Eliminate FEAR in Hitting a Baseball with Youth Players & Chuck Norris
I agree with Ted Williams that hitting a baseball, by far, is one of the hardest things to do in any sport. Couple that with fear of getting hit by a pitched ball and you have yourself a boogeyman to overcome.
Kids may seem fearless growing up, but, unlike Chuck Norris, have unarguable weaknesses, such as a FEAR of:
- The dark,
- The "Thing" hiding under the bed,
- Parent abandonment, and of course
- Getting hit by a thrown/pitched baseball.
Finding out the world has Chuck Norris to battle the Boogeyman can be liberating, yes, but...
Hitting a baseball well depends on how we address the fourth issue above early in life. The earlier we deal with it, the better, so we're going to go over 3 fool-proof ways to make youth adjustments that are a WIN/WIN for everyone.
Don't worry, we're getting off the Chuck Norris kick (pun intended)
If you haven't read the "How To Grow A Super Athlete" pdf, then I'd highly recommend doing so because it has key insights about how to properly train youth, which will help players and coaches alike (caveat: it is 18 pages with pictures, so do it when you can set aside some time, it's well worth it).
The 3 major steps to overcoming fear of the baseball early on, are:
- Start SLOW,
- Go Soft, and
- Make Games
1. Start SLOW
Starting slow is all about developing the proper muscle memory for a sound baseball swing. Kids know what the term slow motion is at an early age because it's in cartoons and video games, so use that word a lot with them.
Early on, you may even have to help them by physically directing their hips, hands, or bat as they hold it or initiate a movement. Also, you may even want them to close their eyes as you help direct the movement to intensify motor learning.
In teaching the ability of hitting a baseball to youth, it's most important to build a good waist down approach. You can use the Bat Behind the Back AND Balance & Reach drills article located here.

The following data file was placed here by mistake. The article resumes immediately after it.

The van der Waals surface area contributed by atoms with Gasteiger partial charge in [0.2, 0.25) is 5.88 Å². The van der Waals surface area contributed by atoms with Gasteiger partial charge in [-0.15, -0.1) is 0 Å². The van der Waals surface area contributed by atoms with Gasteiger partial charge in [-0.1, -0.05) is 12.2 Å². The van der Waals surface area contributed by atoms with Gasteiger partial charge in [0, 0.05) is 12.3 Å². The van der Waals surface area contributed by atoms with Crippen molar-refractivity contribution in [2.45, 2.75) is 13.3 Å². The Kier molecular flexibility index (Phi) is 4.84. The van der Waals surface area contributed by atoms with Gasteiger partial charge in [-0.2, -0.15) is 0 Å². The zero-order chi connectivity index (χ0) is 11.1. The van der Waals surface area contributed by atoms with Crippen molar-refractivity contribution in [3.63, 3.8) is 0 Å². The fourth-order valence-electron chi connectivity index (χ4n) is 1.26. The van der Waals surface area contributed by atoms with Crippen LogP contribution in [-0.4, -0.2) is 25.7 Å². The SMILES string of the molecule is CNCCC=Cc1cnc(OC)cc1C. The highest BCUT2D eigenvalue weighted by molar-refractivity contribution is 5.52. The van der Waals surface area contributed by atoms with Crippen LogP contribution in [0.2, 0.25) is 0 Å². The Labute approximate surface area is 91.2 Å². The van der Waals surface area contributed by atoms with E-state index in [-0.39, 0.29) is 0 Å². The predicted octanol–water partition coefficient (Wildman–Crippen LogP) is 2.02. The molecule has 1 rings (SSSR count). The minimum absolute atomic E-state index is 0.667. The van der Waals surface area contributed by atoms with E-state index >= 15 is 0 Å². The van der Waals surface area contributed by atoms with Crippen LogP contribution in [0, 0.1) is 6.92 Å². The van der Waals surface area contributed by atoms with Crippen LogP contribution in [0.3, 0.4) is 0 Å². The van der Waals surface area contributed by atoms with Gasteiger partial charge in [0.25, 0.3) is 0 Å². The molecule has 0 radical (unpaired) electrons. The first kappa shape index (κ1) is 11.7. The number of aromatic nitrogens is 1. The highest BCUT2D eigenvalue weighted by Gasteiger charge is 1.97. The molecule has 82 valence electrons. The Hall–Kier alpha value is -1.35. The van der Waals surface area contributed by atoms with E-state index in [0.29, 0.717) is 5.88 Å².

The tendency for kids hitting a baseball is to swing too fast and hard at first, so your job is to slow them down and keep both wheels on the tracks before moving onto more advanced hitting techniques.
2. Go Soft
This does not mean taking away discipline, God knows the youth need more of that these days...no, what I'm talking about is going to whiffle and softer rubber tee baseballs as training tools.
Nothing derails a kid more than getting hit with a pitched ball. Instead of hitting a baseball, start with a whiffle ball and bat. They get so much more out of it because the ball moves all over the place, also the bat is so thin, key eye-hand coordination muscle receptors are massaged, which is what we want.
You can use those soft rubber or whiffle balls for the Bean Ball Drill, where you purposely throw at the hitter from close range, and the hitter pivots towards the catcher to expose their big muscles (back, butt, and back of their legs) to the pitched ball.
3. Make Games
Above everything else you must make hitting a baseball fun for kids, so in order to do that you have to make games out of drills. I always like to use the tee for this in the cage and set up a point system, such as:
- 2 points for hitting the throwing screen on a line,
- 5 points for hitting the back wall on a line,
- NO points for hitting the top or the pull side of the cage.
Then you can add pressure with a time limit, and the most points at the end wins, while the non-winners have to clean up the cage. You can do whatever you want, but make it fun. If it's hot outside have squirt guns ready for the winner to get the non-winners, or the winner gets first ups in games like kickball, total bases, or last man standing.
Whatever you decide to do, use these guidelines to make hitting a baseball both constructive and most importantly FUN!!
And remember, "Chuck Norris doesn't read books. He stares them down until he gets the information he wants."
[Sorry about being "on one" with Chuck Norris this article, just been laughing at the insanely funny stuff on the internet featuring him]
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